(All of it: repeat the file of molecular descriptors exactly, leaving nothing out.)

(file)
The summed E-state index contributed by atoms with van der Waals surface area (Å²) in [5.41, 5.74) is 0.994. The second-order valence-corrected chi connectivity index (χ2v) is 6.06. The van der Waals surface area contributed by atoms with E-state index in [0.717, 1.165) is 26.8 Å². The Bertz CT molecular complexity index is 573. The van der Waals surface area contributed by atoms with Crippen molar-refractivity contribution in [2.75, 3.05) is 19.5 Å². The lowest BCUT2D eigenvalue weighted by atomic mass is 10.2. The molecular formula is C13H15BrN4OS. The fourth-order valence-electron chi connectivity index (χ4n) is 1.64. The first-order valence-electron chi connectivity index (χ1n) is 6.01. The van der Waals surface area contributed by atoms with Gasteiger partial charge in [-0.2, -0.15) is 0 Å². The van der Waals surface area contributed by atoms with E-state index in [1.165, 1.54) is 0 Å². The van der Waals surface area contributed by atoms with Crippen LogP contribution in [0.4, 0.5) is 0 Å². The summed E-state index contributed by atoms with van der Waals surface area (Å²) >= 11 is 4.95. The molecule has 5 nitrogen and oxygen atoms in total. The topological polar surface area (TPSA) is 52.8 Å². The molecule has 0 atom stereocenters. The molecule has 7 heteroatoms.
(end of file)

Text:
The summed E-state index contributed by atoms with van der Waals surface area (Å²) in [5.41, 5.74) is 0.994. The second-order valence-corrected chi connectivity index (χ2v) is 6.06. The van der Waals surface area contributed by atoms with E-state index in [0.717, 1.165) is 26.8 Å². The Bertz CT molecular complexity index is 573. The van der Waals surface area contributed by atoms with Crippen molar-refractivity contribution in [2.75, 3.05) is 19.5 Å². The lowest BCUT2D eigenvalue weighted by atomic mass is 10.2. The molecular formula is C13H15BrN4OS. The fourth-order valence-electron chi connectivity index (χ4n) is 1.64. The first-order valence-electron chi connectivity index (χ1n) is 6.01. The van der Waals surface area contributed by atoms with Gasteiger partial charge in [-0.2, -0.15) is 0 Å². The van der Waals surface area contributed by atoms with E-state index in [1.165, 1.54) is 0 Å². The van der Waals surface area contributed by atoms with Crippen LogP contribution in [0.4, 0.5) is 0 Å². The summed E-state index contributed by atoms with van der Waals surface area (Å²) >= 11 is 4.95. The molecule has 5 nitrogen and oxygen atoms in total. The topological polar surface area (TPSA) is 52.8 Å². The molecule has 0 atom stereocenters. The molecule has 7 heteroatoms.